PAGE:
Posted by: Sam Olsen | June 21, 2012

Hong Kong’s Help for Heroes

Hong Kong’s Brit-plus community turned out in force last night for a fund-raising dinner for the Help for Heroes charity. And what a great night it was. Apart from the keynote speech from General Sir Mike Jackson, former Chief of the General Staff and someone I have met over a pleasant beer on a few occasions, we were honoured to have Bryn Parry, the founder of H4H, onstage too.

Despite having raised an astounding £137 million since it was founded less than 5 years ago (can any charity have raised so much since its start?) there is still a lot more to do. H4H has moved on from providing swimming pools and other facilities for the rehabilitation of wounded servicemen to now wanting to help the injured for life. The fact that there are over 400 H4H fundraising events each week must only be good news for this aspiration.

H4H dinners always seem to end up at an angle

And how some of these men – and the occasional woman – are injured. Terri Judd, the Independent’s defence correspondent, told us at a Guinea Club dinner a few years ago that she had personally counted over 60 amputations in a three-month assignment to Afghanistan. Indeed, Bryn Parry mentioned that for every death there are 5 injured. This makes quite a few wounded servicemen when you think of how many British soldiers have died in the last decade: 179 in Iraq and 417 in Afghanistan, including Cpl Jack Stanley from the Queen’s Royal Hussars, one of my Regiment’s most popular soldiers.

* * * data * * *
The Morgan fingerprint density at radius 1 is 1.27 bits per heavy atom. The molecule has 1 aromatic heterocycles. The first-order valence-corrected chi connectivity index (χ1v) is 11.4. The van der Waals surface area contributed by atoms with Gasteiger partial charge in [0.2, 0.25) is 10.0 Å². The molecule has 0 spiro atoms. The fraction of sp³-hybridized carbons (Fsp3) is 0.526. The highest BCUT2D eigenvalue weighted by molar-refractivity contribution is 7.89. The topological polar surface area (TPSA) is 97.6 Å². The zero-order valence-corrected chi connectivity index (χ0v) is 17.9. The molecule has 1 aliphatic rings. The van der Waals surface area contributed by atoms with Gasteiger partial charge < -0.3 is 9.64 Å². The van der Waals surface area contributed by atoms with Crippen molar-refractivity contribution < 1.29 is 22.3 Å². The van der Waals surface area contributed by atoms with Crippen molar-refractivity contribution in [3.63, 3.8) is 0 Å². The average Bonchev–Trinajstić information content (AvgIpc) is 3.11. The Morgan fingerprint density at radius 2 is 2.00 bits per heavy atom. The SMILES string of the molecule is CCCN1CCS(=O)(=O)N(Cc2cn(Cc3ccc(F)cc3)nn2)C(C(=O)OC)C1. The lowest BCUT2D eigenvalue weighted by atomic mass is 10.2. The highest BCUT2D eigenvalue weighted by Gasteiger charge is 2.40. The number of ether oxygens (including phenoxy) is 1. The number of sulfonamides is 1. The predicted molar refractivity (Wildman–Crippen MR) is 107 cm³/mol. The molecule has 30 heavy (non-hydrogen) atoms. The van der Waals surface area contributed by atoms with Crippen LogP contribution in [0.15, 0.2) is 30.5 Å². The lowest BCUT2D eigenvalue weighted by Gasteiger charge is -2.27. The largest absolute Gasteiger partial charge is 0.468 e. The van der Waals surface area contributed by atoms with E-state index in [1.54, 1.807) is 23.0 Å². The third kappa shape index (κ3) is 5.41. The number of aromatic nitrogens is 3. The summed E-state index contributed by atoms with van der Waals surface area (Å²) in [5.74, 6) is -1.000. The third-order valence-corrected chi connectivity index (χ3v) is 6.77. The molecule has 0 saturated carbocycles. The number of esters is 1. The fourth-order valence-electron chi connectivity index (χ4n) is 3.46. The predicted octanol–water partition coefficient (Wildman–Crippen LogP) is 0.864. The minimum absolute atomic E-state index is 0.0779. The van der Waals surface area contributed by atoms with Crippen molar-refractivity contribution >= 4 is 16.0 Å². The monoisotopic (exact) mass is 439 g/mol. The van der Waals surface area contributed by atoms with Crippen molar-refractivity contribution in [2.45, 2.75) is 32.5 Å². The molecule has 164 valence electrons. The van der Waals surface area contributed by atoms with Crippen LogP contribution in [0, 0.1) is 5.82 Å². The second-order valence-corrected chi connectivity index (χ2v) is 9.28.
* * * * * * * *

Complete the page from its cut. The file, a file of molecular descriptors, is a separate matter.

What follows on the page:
Hong Kong society, it appears, is not happy to watch all this without helping. The last couple of annual Help for Heroes dinners here have raised an astonishing £500,000. We saw how last night. After his speech, General Sir Mike announced a reverse auction of his autobiography (worth £10). Within literally a minute 10 copies had been sold for $45,000 each. Absolutely astounding. The auction continued in this vein for a long part of the night, the bidding eased by the free-flowing wine and the excellence of the prizes – such as the original Penny Black stamp that the famous philately company Stanley Gibbons had donated.

All in all it was a great night. It is not often that the worthiness can match the entertainment.


(Please remember to donate





  1. And I’d like to add I was very proud to see my own Hero with his medals on that night – not many on show so made it all the more impressive.

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